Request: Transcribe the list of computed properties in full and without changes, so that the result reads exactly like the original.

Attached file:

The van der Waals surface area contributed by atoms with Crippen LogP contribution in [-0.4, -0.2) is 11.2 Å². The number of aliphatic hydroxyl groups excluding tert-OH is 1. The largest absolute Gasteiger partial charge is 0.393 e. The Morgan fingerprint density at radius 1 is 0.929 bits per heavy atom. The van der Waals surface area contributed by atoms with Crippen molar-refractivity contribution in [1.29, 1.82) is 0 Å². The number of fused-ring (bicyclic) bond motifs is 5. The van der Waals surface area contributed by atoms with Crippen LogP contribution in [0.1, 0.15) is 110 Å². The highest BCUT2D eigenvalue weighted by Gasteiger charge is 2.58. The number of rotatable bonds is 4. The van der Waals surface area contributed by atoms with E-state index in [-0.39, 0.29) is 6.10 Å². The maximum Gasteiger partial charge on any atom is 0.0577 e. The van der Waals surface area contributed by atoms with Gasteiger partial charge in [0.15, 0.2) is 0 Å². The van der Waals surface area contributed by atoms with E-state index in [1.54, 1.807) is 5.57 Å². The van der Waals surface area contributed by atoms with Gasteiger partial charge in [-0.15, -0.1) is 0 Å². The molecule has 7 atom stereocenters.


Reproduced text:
The van der Waals surface area contributed by atoms with Crippen LogP contribution in [-0.4, -0.2) is 11.2 Å². The number of aliphatic hydroxyl groups excluding tert-OH is 1. The largest absolute Gasteiger partial charge is 0.393 e. The Morgan fingerprint density at radius 1 is 0.929 bits per heavy atom. The van der Waals surface area contributed by atoms with Crippen molar-refractivity contribution in [1.29, 1.82) is 0 Å². The number of fused-ring (bicyclic) bond motifs is 5. The van der Waals surface area contributed by atoms with Crippen LogP contribution in [0.1, 0.15) is 110 Å². The highest BCUT2D eigenvalue weighted by Gasteiger charge is 2.58. The number of rotatable bonds is 4. The van der Waals surface area contributed by atoms with E-state index in [-0.39, 0.29) is 6.10 Å². The maximum Gasteiger partial charge on any atom is 0.0577 e. The van der Waals surface area contributed by atoms with Gasteiger partial charge in [0.15, 0.2) is 0 Å². The van der Waals surface area contributed by atoms with E-state index in [1.54, 1.807) is 5.57 Å². The van der Waals surface area contributed by atoms with Gasteiger partial charge in [-0.15, -0.1) is 0 Å². The molecule has 7 atom stereocenters.